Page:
The appalling history of the 1921 Tulsa Race Massacre in Oklahoma is becoming better known, albeit a century later. But journalist Victor Luckerson understands that what happened following those horrific events, as the survivors persevered and rebuilt, is also an important part of this history. In his debut book, Built From the Fire, Luckerson tells the story of the massacre, the people who restored the Greenwood district of Tulsa after that violent night in 1921, and their descendants who continue to fuel and inspire change.
The book is divided into three parts as Luckerson chronicles the last century of Greenwood’s history. Part 1 recounts the district’s beginnings circa 1901, when a segregated slice of oil-rich Tulsa became a destination for Black Americans looking for a future that the Jim Crow South would not deliver. But hope dimmed after the widespread race riots of 1919’s “Red Summer.” Black soldiers returning from World War I, where racism in the military meant menial assignments and segregated units, found that their service also failed to earn them equality at home. Yet Greenwood prospered, with movie theaters, dance halls, restaurants, hotels and a newspaper with a distinctly Black voice.
Luckerson fills every page with humanity distilled from his prodigious research. For example, there’s Dick Rowland, a young Black worker who got caught in a malfunctioning elevator with a white girl on May 30, 1921, the day before the massacre. She screamed, and he was almost lynched. Loula Williams, a successful Black entrepreneur, escaped the mob the night of May 31 but lost almost everything she had built—and later lost her mind. Prominent community member J.H. Goodwin diverted white terrorists from his home possibly because he passed for white.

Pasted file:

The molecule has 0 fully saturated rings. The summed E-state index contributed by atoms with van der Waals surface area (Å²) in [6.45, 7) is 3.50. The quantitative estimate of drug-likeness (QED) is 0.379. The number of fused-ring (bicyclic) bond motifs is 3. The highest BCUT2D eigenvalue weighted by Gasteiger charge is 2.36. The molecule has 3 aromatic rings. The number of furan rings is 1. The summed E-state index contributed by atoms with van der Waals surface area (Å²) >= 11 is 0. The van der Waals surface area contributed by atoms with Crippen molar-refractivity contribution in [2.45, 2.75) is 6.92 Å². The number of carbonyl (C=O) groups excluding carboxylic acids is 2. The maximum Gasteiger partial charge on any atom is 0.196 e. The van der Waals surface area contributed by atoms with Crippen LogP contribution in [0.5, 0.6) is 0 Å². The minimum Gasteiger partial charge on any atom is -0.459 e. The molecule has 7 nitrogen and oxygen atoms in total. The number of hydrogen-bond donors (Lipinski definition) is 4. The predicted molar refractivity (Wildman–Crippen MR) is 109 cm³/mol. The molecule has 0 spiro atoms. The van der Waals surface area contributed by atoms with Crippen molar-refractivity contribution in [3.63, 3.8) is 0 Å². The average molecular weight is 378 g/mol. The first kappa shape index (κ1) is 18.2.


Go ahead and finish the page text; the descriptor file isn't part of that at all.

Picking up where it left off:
During the night, Greenwood’s thriving businesses were reduced to smoking rubble. White rioters, including many citizens who were spontaneously deputized as policemen, stormed into the area and dragged people from their homes, shot them in the street and burned everything in their path. Planes even dropped explosives as they flew low over fleeing families. Luckerson holds nothing back in this description of hell, so terrifying that for years, survivors kept silent and such lurid history went untaught. But this, as Luckerson makes clear, was only the beginning.
Part II follows Greenwood’s survivors as they began the daunting task of salvaging, rebuilding and fighting back. Their descendants reclaimed the city’s entrepreneurial spirit while becoming civil rights activists and adamant reformers. Part III brings Greenwood into the still-turbulent present, as Goodwin’s great-granddaughter Regina, a Democratic state representative, pursues a relentless legislative quest for justice. As the search for the massacre’s mass graves continues, recovery from the gentrifying urban-renewal wrecking ball of the 1970s makes progress and demands for reparations intensify, Luckerson’s point is clear: Greenwood is alive again.